Caroline Choi is an example of a Post-Millennial on fire. After seeing the film Racing Extinction when she was in seventh grade, Caroline found her passion: working to save the environment in any way possible. Between working with high school friends and as a committee member for Community Action for a Sustainable Alameda or CASA, she uses her free time for projects like leading beach cleanups, drawdown workshops, organizing climate marches, hosting documentary screenings, and working with city-level zero-waste campaigns. She has also partnered with local elementary and middle schools for Clean our Bay Trail, a coastline path that shares San Francisco Bay waters with a bird estuary. A can-do young woman, Caroline is a pusher, organizer and visionary, with her ultimate goal preserving the planet, one bit at a time.
What inspires you to volunteer?
Imagine my devastation when I learned that cows were gassing our Earth into oblivion! Now imagine me walking out of the movie theatre, nearly in tears because not only were cows wreaking havoc on our earth, but sharks were being massacred for their dorsal fins, trees were being ripped out from the gritty Amazon soil, and our GHG emissions were causing one of the largest mass die-offs of coral in history. I left the screening of Racing Extinction with a resolution to change things. That was seventh grade, the same year I cut out the methane-producing beef from my diet and the same year I proclaimed myself an environmental activist.
That’s all to say that my inspiration to volunteer stems from my strengthened connection with the Earth. It’s provided us a home, beautiful landscapes, and resources for this long and it’s time for us to help preserve it. The IPCC and the UN released a widely-read report that stated that we only have 11 years left to reverse the climate crisis. If that’s not enough incentive to act, I don’t know what is!
Describe your volunteer role.
I have a rather multi-faceted volunteer role. I’ve sort of become my island’s go-to youth environmental activist. Mainly I work on zero-waste and city outreach. As president of our school’s environmental club, called Amplify, I lead students in volunteering. Additionally, throughout this year, my club has also partnered with local middle and elementary schools to clean our Bay Trail, a quiet coastline path that shares San Francisco Bay waters with our island’s bird estuary. By hosting monthly beach cleanups, we’ve involved a circulating group of more than 30 students and community members dedicated to ridding the coast of debris. As of April 2019, we’ve cleared away exactly 99.35 kg of trash!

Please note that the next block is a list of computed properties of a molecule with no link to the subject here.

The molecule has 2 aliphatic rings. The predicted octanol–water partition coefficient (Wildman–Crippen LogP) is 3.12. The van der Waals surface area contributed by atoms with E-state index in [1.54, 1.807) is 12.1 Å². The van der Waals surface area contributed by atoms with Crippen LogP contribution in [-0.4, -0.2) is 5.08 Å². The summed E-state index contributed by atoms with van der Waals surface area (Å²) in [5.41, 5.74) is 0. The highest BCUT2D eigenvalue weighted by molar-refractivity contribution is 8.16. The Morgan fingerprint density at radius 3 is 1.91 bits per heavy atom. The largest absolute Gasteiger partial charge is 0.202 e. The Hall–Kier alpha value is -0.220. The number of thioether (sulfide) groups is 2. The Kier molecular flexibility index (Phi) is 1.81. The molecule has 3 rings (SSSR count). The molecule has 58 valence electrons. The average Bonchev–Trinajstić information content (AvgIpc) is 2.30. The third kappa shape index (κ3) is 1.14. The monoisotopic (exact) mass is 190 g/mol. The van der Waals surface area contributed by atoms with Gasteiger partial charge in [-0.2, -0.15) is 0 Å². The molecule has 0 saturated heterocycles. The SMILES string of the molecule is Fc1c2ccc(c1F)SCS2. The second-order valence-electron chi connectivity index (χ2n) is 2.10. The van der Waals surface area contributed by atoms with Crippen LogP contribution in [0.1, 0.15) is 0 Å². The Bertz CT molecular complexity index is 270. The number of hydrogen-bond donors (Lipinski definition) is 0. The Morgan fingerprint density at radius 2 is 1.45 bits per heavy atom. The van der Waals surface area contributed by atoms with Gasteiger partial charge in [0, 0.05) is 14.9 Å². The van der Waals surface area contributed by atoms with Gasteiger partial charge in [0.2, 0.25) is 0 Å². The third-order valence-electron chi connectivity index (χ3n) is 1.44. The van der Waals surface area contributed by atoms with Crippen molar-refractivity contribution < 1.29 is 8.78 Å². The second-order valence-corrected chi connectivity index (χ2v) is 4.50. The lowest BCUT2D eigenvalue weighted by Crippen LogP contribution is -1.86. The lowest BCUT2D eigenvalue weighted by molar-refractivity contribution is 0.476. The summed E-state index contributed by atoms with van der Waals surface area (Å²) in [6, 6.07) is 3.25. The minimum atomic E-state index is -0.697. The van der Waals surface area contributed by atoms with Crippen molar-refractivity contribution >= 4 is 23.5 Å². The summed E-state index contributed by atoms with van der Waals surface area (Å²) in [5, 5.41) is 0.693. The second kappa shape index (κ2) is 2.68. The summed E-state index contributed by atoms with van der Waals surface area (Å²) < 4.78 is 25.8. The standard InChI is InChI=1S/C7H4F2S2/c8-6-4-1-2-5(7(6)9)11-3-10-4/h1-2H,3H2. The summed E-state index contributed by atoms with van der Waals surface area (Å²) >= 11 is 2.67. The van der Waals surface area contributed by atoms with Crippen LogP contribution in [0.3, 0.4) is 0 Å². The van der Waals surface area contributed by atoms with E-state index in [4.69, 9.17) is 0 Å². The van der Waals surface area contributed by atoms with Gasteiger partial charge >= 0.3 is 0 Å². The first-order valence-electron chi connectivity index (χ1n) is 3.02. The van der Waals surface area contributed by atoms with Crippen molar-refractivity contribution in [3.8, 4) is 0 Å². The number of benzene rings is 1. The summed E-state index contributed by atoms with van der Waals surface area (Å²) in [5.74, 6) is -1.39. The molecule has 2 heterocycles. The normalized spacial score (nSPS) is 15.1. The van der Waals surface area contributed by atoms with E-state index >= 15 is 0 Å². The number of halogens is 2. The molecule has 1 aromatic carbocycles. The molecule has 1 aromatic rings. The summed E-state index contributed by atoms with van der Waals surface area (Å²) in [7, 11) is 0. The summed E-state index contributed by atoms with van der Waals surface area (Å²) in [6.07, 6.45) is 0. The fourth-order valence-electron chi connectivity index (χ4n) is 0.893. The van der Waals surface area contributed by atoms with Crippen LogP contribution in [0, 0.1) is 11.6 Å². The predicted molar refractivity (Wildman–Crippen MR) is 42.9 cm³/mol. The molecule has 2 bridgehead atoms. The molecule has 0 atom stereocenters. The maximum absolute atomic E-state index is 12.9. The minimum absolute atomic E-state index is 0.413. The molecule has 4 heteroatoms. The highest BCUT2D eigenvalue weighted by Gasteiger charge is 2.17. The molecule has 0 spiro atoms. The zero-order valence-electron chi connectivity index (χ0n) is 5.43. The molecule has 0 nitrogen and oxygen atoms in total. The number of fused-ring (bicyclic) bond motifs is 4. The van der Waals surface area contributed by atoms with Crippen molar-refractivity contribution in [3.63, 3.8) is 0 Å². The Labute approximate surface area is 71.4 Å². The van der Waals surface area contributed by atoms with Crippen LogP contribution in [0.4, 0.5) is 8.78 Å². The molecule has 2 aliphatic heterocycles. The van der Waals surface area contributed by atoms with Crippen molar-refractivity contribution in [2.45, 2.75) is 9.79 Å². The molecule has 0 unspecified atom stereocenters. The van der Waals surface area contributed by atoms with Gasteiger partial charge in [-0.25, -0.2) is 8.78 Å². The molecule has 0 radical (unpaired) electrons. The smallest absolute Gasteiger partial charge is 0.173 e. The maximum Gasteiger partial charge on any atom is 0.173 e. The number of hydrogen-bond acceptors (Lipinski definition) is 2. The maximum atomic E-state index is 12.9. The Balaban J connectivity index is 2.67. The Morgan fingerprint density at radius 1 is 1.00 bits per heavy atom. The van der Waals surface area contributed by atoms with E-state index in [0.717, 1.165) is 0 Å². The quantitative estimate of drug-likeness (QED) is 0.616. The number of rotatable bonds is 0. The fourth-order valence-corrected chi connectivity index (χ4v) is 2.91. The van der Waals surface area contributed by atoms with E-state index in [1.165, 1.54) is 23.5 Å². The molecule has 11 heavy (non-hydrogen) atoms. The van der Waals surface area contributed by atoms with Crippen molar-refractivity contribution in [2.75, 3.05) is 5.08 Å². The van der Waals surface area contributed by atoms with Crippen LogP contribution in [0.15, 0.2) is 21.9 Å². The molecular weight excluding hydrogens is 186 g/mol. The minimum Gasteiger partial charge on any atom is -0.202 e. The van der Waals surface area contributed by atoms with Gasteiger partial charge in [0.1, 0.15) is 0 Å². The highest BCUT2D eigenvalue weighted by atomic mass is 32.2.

When I’m not picking up trash, I serve as a committee member of Community Action for a Sustainable Alameda or CASA, a 501(c)(3) that doubles as our city’s environmental commission. As part of CASA, I work on pushing for sustainability legislation. This year, in particular, I founded an offshoot of CASA called CASA Youth. Serving as a coalition of students, we advise local officials and draft out our city’s Climate Action and Resiliency Plan (to be implemented in 2020).
What’s been the most rewarding part of your work?
One of my greatest achievements this year was persuading our city council to pass the Climate Emergency Declaration unanimously. This is big because that means our city can be held to our sustainability goals.
What have you learned through your experiences as a volunteer?
If anything, I’ve learned that our small community of students can be a real force of change in Alameda, California, and the country.
Are there any future partnerships, programs, or events that you are excited about?
I’m super excited about the traction that an organization we work with called Extinction Rebellion is gaining. CASA Youth has partnered with them in the past for nonviolent protests and I look forward to what we’ll do together in the future!
Also, I’ve been working on a reusables campaign called “Straws of Steel”, where we’ve been selling and incentivizing reusable straws and containers. I’m excited that we’ll be expanding to other cities in the Bay Area. We’re partnering with Rethink Disposable on this project and they’re awesome.
Why do you think it’s important for others to give back?
It sounds so cheesy, but there is absolutely strength in numbers. We need people to have people power.
What do you want people to learn from your story?
Volunteering isn’t always as glamorous as it seems. Sure, sometimes you’ll be delivering eloquent speeches in front of enthusiastic crowds, but most of the time you’ll be mucking out in weeds or picking up random pieces of trash from the coastline. Don’t doubt yourself. If you’re always worrying and fussing over the minute details of volunteering or activism, you’ll never get anything done. Learn to be flexible, to work around obstacles, to be creative!
Do you want to make a difference in your community like Caroline? Find local volunteer opportunities.